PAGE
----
Finally, Luther’s friends convinced him to marry Katie himself. He was given the old Augustinian monastery at Wittenburg, so he and Katie moved in.  Love? Probably not at first.

Luther wrote: “There is a lot to get used to in the first year of marriage. One wakes up in the morning and finds a pair of pigtails on the pillow which were not there before.”  But it wasn’t long after that he wrote to another friend, “My Katie is in all things so obliging and pleasing to me that I would not exchange my poverty for the riches of Croesus.”

Luther, the monk, became a big champion of marriage.

Katie did a lot for Luther. She got up at 4:00 a.m. each morning to care for the vegetable garden, orchard, fishpond and barnyard animals. Yes, she even butchered the animals herself. Often she cared for more than 30 students at the monastery – and her husband, who was often sick. 

But it wasn’t all work for Katie. At the encouragement of Luther, Katie also studied and memorized the Bible.

The Luthers had six children of their own and raised four orphans. One of their children died young, but the other five all grew and gained prominent positions in life.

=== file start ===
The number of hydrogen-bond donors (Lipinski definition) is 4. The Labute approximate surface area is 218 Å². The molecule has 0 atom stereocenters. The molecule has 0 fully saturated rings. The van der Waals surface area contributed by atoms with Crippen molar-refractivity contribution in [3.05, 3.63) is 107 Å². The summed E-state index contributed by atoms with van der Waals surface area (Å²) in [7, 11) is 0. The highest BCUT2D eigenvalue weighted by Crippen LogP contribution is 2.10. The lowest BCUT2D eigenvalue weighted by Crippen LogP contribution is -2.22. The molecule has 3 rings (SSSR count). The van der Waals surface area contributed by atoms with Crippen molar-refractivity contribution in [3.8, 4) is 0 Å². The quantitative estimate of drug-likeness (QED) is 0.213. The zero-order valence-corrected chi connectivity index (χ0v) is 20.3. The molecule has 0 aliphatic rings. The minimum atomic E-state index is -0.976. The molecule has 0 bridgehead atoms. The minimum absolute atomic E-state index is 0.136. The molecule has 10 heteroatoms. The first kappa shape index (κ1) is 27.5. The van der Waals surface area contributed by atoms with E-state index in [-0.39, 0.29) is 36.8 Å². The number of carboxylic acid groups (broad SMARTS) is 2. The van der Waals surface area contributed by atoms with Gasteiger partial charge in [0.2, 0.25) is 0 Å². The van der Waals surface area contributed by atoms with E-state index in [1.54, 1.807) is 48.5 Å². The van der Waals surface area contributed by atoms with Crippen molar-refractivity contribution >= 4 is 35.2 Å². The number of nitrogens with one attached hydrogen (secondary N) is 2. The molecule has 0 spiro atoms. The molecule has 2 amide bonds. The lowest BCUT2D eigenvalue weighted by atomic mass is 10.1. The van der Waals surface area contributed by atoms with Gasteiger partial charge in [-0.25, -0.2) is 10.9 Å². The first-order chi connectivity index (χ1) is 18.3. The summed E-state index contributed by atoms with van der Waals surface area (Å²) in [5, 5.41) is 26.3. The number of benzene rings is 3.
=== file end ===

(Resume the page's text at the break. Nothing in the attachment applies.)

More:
The Luther parsonage was “filled with children, students and relatives. It was a place of culture and music and of joy and happiness.”

Luther summed up their marriage like this: I would not exchange Katie for France or Venice, because God has given her to me, and other women have worse faults.”

Married life might have begun for as a fugitive in a herring barrel, but Katie built a home that was held in high esteem as a model for other German families.

Katie is also considered to be the first ministry wife who 100 percent supported and encouraged her husband, working by his side and truly being a helpmeet.  Their home is memorialized as the very first parsonage.


So, the next time you think you’ve got it bad – think about Katie. Think about getting up at 4:30 each morning to butcher the animals for your ten children and the 30 students over in the monastery. Think about marrying someone who chose you ONLY because he didn’t know what else to do with you.  Yet, turning that pastor’s home into one of culture, music, joy and happiness.

I say, “Good for you, Katie.”